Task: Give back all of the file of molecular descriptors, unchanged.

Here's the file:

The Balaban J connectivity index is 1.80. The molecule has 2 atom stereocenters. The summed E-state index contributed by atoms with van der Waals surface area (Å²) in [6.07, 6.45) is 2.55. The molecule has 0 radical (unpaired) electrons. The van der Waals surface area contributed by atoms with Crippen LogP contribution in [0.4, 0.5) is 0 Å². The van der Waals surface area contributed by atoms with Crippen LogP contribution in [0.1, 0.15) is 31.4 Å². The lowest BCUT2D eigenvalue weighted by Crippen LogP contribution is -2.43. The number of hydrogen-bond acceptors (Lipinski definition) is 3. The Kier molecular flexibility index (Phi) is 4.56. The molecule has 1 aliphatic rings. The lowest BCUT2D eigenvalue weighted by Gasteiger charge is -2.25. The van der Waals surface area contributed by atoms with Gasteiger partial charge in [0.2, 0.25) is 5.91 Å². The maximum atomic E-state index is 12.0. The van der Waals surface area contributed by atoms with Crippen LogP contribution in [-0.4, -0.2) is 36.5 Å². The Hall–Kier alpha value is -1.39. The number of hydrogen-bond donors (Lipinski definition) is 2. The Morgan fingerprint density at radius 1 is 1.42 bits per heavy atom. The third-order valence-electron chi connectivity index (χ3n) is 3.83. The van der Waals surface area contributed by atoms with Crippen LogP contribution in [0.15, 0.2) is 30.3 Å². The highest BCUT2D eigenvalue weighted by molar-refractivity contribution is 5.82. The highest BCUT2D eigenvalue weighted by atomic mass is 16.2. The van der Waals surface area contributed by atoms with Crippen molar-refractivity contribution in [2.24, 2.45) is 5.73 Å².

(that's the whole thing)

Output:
The Balaban J connectivity index is 1.80. The molecule has 2 atom stereocenters. The summed E-state index contributed by atoms with van der Waals surface area (Å²) in [6.07, 6.45) is 2.55. The molecule has 0 radical (unpaired) electrons. The van der Waals surface area contributed by atoms with Crippen LogP contribution in [0.4, 0.5) is 0 Å². The van der Waals surface area contributed by atoms with Crippen LogP contribution in [0.1, 0.15) is 31.4 Å². The lowest BCUT2D eigenvalue weighted by Crippen LogP contribution is -2.43. The number of hydrogen-bond acceptors (Lipinski definition) is 3. The Kier molecular flexibility index (Phi) is 4.56. The molecule has 1 aliphatic rings. The lowest BCUT2D eigenvalue weighted by Gasteiger charge is -2.25. The van der Waals surface area contributed by atoms with Gasteiger partial charge in [0.2, 0.25) is 5.91 Å². The maximum atomic E-state index is 12.0. The van der Waals surface area contributed by atoms with Crippen LogP contribution in [-0.4, -0.2) is 36.5 Å². The Hall–Kier alpha value is -1.39. The number of hydrogen-bond donors (Lipinski definition) is 2. The Morgan fingerprint density at radius 1 is 1.42 bits per heavy atom. The third-order valence-electron chi connectivity index (χ3n) is 3.83. The van der Waals surface area contributed by atoms with Crippen LogP contribution in [0.15, 0.2) is 30.3 Å². The highest BCUT2D eigenvalue weighted by molar-refractivity contribution is 5.82. The highest BCUT2D eigenvalue weighted by atomic mass is 16.2. The van der Waals surface area contributed by atoms with Crippen molar-refractivity contribution in [2.24, 2.45) is 5.73 Å².